Le Coultre set up a ‘professional learning community’ (PLC), a group of philosophy and VMBO teachers who developed a series of lessons together. Initially, there was quite a bit of scepticism within the group, particularly among the philosophy teachers: can VMBO students handle philosophy lessons, is it not too abstract or too difficult? No, according to the pilot that has now been carried out. From the PLC, two teacher duos jointly taught eight lessons in the third year of the VMBO theory learning path at schools in Appingedam and Winsum.
‘I was amazed at what you can achieve in such a short time,’ says Le Coultre. ‘The beginning was difficult, especially at the school in Appingedam. Students were not used to listening to each other and heckled each other when someone said something. After that first lesson, we knew: the VMBO teacher has to play a bigger role here; they know the class. Then the two teachers started working together more, and things went better every week.’ The students started to listen more and more to each other. ‘They soon realized that you always have to ask yourself why you think something, it’s not enough to say: “Yeah, that’s just what I think.” During the evaluation they said that what they liked best about the lessons was that they were allowed to express their own opinion. They were not used to doing that.’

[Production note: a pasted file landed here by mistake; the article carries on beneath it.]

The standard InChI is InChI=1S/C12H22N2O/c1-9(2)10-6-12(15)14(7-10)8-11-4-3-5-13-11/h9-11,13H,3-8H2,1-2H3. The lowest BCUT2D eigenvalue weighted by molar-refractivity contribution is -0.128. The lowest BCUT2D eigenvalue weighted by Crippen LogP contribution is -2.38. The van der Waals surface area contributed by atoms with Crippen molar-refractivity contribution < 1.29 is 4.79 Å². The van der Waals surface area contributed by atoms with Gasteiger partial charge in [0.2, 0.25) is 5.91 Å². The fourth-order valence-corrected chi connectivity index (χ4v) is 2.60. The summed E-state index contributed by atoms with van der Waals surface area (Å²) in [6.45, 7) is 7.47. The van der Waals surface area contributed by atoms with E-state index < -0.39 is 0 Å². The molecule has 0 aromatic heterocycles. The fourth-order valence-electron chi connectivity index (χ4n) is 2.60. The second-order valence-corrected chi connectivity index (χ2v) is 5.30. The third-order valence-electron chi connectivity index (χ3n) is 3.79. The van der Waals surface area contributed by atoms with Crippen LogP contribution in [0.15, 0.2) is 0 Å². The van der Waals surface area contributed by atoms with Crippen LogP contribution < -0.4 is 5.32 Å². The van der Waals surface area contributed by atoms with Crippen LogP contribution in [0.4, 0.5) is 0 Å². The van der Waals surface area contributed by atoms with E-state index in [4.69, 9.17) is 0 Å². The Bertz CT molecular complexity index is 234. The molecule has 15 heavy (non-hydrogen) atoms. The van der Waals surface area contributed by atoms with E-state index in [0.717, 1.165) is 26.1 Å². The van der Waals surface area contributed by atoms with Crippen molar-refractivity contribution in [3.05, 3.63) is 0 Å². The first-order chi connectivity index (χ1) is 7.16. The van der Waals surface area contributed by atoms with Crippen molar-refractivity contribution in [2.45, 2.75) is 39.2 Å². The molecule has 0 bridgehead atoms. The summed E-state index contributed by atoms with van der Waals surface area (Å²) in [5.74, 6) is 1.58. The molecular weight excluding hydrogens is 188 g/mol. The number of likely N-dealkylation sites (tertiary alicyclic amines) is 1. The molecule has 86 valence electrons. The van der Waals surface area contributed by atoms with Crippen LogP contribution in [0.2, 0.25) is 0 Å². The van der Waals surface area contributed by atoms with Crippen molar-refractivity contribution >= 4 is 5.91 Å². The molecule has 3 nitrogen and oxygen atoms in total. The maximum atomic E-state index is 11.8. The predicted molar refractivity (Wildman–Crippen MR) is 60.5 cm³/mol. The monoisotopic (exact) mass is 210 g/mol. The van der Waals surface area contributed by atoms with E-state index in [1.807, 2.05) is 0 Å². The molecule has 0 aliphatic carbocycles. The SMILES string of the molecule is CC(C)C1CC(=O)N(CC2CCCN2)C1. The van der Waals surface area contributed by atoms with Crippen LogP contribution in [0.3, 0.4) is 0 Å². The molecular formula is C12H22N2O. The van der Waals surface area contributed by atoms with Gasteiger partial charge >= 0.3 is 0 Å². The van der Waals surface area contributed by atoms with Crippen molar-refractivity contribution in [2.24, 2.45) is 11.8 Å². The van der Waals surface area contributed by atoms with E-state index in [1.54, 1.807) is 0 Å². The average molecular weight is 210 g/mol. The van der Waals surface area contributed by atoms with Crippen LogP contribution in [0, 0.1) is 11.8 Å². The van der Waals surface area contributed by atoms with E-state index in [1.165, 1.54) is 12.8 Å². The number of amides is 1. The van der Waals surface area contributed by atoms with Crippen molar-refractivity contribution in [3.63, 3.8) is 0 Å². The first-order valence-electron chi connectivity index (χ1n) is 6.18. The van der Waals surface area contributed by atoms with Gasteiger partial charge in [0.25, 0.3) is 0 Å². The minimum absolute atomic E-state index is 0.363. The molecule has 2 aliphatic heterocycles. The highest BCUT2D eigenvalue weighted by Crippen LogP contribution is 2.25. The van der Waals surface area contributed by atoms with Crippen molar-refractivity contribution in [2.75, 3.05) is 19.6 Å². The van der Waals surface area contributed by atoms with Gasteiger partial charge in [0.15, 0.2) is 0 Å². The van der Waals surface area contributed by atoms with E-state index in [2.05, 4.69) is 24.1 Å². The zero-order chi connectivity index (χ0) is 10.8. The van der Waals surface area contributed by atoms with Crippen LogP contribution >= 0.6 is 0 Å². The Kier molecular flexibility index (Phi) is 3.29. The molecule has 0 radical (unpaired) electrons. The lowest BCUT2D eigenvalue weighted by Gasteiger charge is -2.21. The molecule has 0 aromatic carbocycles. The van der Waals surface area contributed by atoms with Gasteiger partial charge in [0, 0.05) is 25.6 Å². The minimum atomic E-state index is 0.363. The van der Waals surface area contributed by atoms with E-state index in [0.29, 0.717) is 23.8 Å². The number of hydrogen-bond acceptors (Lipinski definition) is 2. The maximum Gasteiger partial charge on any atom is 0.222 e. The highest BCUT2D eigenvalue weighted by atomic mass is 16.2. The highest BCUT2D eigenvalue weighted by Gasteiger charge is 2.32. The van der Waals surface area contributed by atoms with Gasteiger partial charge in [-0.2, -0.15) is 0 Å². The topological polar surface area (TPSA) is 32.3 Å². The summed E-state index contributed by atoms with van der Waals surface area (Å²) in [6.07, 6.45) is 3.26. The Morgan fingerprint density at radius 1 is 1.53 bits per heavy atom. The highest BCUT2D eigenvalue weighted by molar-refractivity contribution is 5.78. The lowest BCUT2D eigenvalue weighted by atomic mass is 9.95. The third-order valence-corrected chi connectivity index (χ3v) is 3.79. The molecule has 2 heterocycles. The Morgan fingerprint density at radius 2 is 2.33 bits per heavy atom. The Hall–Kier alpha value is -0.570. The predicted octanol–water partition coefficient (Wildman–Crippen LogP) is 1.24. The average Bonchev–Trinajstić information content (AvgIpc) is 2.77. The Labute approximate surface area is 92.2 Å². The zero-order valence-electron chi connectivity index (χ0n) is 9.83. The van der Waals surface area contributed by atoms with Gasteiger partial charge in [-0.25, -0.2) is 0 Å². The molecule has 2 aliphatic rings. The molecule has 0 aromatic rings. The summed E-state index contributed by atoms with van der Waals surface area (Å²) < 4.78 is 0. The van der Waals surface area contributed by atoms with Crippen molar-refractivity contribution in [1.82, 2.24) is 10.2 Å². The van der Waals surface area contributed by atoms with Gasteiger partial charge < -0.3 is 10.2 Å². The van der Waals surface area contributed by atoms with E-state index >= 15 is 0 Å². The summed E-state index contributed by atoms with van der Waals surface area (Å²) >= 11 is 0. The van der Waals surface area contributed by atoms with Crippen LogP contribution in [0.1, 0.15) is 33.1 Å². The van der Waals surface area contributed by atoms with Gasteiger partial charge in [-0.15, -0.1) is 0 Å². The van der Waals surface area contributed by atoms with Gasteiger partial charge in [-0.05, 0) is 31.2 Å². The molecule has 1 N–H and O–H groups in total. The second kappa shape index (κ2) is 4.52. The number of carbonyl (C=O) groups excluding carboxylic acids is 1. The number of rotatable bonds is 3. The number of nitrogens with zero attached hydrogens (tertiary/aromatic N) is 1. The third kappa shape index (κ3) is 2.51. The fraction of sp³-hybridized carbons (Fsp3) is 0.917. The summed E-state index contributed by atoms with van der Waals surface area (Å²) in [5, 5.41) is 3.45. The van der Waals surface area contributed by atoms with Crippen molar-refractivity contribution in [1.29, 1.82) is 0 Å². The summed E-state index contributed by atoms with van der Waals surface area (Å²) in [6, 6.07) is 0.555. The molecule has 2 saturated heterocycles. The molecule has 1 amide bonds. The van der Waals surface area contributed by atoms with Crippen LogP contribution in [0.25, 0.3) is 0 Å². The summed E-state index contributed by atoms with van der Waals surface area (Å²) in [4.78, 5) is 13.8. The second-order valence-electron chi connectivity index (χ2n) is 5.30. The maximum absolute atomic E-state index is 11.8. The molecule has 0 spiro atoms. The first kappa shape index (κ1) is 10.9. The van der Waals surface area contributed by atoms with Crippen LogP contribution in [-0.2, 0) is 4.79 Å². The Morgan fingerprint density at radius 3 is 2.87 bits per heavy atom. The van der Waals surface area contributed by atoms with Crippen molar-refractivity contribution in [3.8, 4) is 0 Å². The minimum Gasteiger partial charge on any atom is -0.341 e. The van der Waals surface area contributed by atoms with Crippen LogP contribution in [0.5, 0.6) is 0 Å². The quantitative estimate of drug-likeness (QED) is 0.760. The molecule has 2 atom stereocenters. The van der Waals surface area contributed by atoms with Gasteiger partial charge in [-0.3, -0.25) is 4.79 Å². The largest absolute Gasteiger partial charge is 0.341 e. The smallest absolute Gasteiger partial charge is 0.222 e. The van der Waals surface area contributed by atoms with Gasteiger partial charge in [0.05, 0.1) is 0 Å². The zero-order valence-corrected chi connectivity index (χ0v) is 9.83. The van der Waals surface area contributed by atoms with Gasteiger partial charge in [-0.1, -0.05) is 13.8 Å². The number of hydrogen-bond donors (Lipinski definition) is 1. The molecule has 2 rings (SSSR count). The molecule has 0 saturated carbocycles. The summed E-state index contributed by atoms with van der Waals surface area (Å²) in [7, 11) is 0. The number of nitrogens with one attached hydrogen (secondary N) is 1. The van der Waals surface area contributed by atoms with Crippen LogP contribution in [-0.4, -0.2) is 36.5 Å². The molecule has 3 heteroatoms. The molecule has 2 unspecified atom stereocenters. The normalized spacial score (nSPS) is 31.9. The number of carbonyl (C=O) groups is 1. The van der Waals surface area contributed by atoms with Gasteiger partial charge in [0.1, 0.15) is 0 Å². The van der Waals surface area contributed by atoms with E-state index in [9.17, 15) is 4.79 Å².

The teachers learned that if you want VMBO students to philosophize, present them with an issue that is close to home. ‘The overarching theme of the series of lessons was ‘freedom’. That turned out to be far too abstract and boring to keep talking about. But if the teachers suggested a concrete topic, conversations ensued. There was a lesson on the question: should everyone be allowed to have children? That lesson was hugely successful. Very personal examples were given of children with alcoholic or disabled parents. The fact that the students were so involved taught us that we shouldn’t make things too abstract.’ A survey of the students showed that most thought it would be a good idea if philosophy became an actual subject. ‘Obviously, there are students who don’t care for it, but you also have them at HAVO and VWO.’
If it’s up to Le Coultre, that school subject will be a reality. She still has 150,000 euros left over from the Toukomst subsidy, a good foundation for developing an entire school year of lessons. She is currently working on an application to be allowed to do so. Philosophy seems to have momentum in the Netherlands. ‘There is increasing interest in the subject, also from the Ministry of Education, Culture and Science. If they also want to allocate money for philosophy then things will really take off. If you see what the effect of eight lessons was, just imagine what would be possible in a year.’
Eva Anne le Coultre will receive her PhD on 13 July for the thesis
Space to think: what we can learn from experienced philosophy teachers. She is a specialist in philosophical teaching methodology at the UG, where she obtained her Master’s degree in philosophy in 2001. Since 2021 she has been project leader of the Philosophy pilot for VMBO, which was started with a subsidy from Toukomst. After teaching philosophy at the Willem Lodewijk Gymnasium for nine years, she now trains philosophy teachers. In her doctoral research she examined how philosophy teachers get their students thinking.
This article has been taken from our alumni magazine Broerstraat 5. Text Dorien Vrieling, Photograph Reyer Boxem